It is crucial to note that the self-description of a caliphate by Daesh, in the territorial sense of the word, does not and will not make so in the eyes of the inhabitants dwelling in Raqqa or Mosul let alone for the 1.6 billion Muslims all over the world. Forced coercion in matters of the conscience or brutal violence similarly cannot claim the moral designation of ‘Islamic’ simply based on a rhetoric that is frequently contradicted by deeds. The living traditions of Muslims passed down from generation to generation in an alphabet of tolerance stands overwhelmingly at odds with the bizarre displays of nihilism from Daesh and other militant groups. Peace and the preservation of life, Muslim or non-Muslim, cannot be sacrificed for an imagined return to an essentially humanly contrived conception of the caliphate that was never, contrary to what some may believe today, considered to be synonymous with God’s will.
The alphabet of tolerance comes from understanding faith, in the words of the Islamicist Wilfred Cantwell Smith, for whom living faithfully was worth pursuing, to be “a quality of human living. At its best it has taken the form of serenity and courage and loyalty and service: a quiet confidence and joy which enable one to feel at home in the universe, and to find meaning in the world and in one’s own life, a meaning that is profound and ultimate, and is stable no matter what may happen to oneself at the level of immediate event.” Unruly and violent expressions claiming to be Islamic in spirit and form fail this test of magnanimity in the face of some of the cruellest conditions currently plaguing the Middle East: Syria’s civil war has witnessed nearly a quarter of a million people dead and mass exodus within and without since 2011. Civilians continue to bear the brunt of aerial bombing from Syrian and foreign fighter planes.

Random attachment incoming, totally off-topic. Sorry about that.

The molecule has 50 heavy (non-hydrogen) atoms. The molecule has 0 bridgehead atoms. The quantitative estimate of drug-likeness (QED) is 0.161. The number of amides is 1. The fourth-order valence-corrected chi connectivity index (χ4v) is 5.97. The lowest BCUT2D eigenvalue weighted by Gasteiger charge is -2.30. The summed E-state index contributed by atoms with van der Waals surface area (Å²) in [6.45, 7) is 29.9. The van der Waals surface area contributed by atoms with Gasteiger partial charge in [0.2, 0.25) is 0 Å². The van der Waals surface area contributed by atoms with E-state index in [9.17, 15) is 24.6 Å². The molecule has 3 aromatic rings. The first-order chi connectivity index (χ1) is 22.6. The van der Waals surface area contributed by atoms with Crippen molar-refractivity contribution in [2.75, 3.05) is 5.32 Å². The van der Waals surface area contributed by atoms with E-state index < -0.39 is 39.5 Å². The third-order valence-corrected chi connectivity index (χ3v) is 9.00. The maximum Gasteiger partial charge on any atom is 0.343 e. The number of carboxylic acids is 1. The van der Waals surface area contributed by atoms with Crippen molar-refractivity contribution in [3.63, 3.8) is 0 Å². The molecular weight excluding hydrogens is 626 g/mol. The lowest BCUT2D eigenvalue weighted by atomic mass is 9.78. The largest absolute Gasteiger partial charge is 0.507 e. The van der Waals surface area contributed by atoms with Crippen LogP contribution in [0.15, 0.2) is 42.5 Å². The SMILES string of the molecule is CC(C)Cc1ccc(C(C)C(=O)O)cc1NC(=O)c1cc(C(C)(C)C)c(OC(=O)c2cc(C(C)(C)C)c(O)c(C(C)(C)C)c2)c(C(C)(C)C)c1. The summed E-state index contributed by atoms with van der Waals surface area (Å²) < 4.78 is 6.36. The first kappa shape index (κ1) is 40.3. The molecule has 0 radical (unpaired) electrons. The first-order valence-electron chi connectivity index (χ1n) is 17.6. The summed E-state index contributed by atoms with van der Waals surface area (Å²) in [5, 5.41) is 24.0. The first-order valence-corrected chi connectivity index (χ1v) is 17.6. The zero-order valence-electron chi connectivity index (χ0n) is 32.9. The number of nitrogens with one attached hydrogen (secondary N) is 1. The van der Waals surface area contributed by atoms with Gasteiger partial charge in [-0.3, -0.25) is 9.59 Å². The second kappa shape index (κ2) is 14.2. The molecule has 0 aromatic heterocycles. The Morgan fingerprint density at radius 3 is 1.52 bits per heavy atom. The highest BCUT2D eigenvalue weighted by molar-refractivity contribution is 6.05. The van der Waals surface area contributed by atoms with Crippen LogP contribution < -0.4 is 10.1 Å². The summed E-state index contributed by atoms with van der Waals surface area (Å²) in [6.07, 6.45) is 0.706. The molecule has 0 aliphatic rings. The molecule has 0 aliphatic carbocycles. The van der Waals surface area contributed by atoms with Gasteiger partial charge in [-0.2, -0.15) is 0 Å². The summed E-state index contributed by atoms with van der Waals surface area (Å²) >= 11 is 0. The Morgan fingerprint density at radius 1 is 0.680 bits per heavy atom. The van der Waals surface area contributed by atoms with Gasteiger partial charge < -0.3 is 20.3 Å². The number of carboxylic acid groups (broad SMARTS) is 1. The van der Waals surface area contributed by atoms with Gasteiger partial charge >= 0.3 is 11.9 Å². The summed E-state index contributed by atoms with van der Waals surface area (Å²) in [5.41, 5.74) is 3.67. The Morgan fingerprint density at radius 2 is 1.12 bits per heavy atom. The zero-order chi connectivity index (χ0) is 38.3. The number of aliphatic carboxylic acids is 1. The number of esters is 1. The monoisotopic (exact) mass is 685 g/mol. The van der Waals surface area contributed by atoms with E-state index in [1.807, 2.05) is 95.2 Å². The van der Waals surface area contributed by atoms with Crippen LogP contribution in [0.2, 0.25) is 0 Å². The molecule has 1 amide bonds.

Frank and respectful conversations on violence, religion and politics across religious and cultural divides need to take place. Surely lessons about living faithfully on the one hand and resisting tyranny and injustice on the other hand, from the past and the present, can be learnt from speaking and listening to others. But geopolitics and regional rivalries have made such conversations appear to be a luxury that the inhabitants of the Middle East and in other places can ill afford. In these trying times, lifting above (without ignoring) the prevailing ideological, economic and political struggles requires the spirit of resolve not to fall victim to the darkness that lurks in a loss of identity or the narrow confines of a fanatical conviction. All religious and non-religious beliefs can and do equally give rise to magnanimity and fanaticism and the living traditions of Islam will, if given breathing space, continue to nourish, through courageous individuals, the ennobling of all humanity expressed in the notion of a moral and personal Caliphate.
Mohammed Moussa has been awarded his doctorate on renewal in the Islamic tradition at the University of Exeter, Exeter and is now undertaking a postdoctoral research fellowship at Tokyo University of Foreign Studies. He is a Muslim Institute Fellow. One of his chief interests, among many, is the Arabo-Islamic heritage as part of a broader and richer experiment called humanity